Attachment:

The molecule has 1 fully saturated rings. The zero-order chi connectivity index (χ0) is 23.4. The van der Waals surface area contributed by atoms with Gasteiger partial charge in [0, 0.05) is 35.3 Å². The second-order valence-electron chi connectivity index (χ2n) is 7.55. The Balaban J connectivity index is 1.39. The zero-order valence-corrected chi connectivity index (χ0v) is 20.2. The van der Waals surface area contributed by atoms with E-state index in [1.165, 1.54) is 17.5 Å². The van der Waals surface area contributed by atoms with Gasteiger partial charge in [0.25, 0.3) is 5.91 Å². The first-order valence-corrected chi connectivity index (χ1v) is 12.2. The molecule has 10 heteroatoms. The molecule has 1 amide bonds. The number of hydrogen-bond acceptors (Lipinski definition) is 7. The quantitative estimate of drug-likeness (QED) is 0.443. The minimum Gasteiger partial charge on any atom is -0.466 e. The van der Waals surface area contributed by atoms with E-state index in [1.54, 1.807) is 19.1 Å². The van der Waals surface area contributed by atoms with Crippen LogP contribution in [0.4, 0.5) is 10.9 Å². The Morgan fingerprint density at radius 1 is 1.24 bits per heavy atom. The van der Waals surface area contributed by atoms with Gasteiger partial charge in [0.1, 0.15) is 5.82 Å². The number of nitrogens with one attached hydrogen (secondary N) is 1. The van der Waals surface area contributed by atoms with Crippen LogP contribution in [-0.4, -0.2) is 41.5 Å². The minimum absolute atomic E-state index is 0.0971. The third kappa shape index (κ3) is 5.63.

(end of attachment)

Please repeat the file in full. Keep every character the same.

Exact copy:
The molecule has 1 fully saturated rings. The zero-order chi connectivity index (χ0) is 23.4. The van der Waals surface area contributed by atoms with Gasteiger partial charge in [0, 0.05) is 35.3 Å². The second-order valence-electron chi connectivity index (χ2n) is 7.55. The Balaban J connectivity index is 1.39. The zero-order valence-corrected chi connectivity index (χ0v) is 20.2. The van der Waals surface area contributed by atoms with E-state index in [1.165, 1.54) is 17.5 Å². The van der Waals surface area contributed by atoms with Gasteiger partial charge in [0.25, 0.3) is 5.91 Å². The first-order valence-corrected chi connectivity index (χ1v) is 12.2. The molecule has 10 heteroatoms. The molecule has 1 amide bonds. The number of hydrogen-bond acceptors (Lipinski definition) is 7. The quantitative estimate of drug-likeness (QED) is 0.443. The minimum Gasteiger partial charge on any atom is -0.466 e. The van der Waals surface area contributed by atoms with E-state index in [1.54, 1.807) is 19.1 Å². The van der Waals surface area contributed by atoms with Crippen LogP contribution in [0.4, 0.5) is 10.9 Å². The Morgan fingerprint density at radius 1 is 1.24 bits per heavy atom. The van der Waals surface area contributed by atoms with Gasteiger partial charge in [0.1, 0.15) is 5.82 Å². The number of nitrogens with one attached hydrogen (secondary N) is 1. The van der Waals surface area contributed by atoms with Crippen LogP contribution in [-0.4, -0.2) is 41.5 Å². The minimum absolute atomic E-state index is 0.0971. The third kappa shape index (κ3) is 5.63.